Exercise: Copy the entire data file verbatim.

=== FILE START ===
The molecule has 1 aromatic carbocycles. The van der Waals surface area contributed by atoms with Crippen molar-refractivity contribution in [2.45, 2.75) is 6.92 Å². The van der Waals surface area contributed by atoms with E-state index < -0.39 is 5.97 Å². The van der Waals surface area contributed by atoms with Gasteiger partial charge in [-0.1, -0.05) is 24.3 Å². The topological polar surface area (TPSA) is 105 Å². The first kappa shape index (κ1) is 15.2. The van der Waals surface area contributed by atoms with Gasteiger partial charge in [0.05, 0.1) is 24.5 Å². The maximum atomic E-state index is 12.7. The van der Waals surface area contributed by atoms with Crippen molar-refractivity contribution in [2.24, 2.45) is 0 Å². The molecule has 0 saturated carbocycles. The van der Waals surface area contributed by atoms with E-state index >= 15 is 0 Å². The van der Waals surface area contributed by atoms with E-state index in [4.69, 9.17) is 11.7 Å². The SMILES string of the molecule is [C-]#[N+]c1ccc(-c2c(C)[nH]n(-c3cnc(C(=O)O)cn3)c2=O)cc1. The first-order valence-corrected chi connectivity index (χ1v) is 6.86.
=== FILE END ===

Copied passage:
The molecule has 1 aromatic carbocycles. The van der Waals surface area contributed by atoms with Crippen molar-refractivity contribution in [2.45, 2.75) is 6.92 Å². The van der Waals surface area contributed by atoms with E-state index < -0.39 is 5.97 Å². The van der Waals surface area contributed by atoms with Gasteiger partial charge in [-0.1, -0.05) is 24.3 Å². The topological polar surface area (TPSA) is 105 Å². The first kappa shape index (κ1) is 15.2. The van der Waals surface area contributed by atoms with Gasteiger partial charge in [0.05, 0.1) is 24.5 Å². The maximum atomic E-state index is 12.7. The van der Waals surface area contributed by atoms with Crippen molar-refractivity contribution in [2.24, 2.45) is 0 Å². The molecule has 0 saturated carbocycles. The van der Waals surface area contributed by atoms with E-state index >= 15 is 0 Å². The van der Waals surface area contributed by atoms with E-state index in [4.69, 9.17) is 11.7 Å². The SMILES string of the molecule is [C-]#[N+]c1ccc(-c2c(C)[nH]n(-c3cnc(C(=O)O)cn3)c2=O)cc1. The first-order valence-corrected chi connectivity index (χ1v) is 6.86.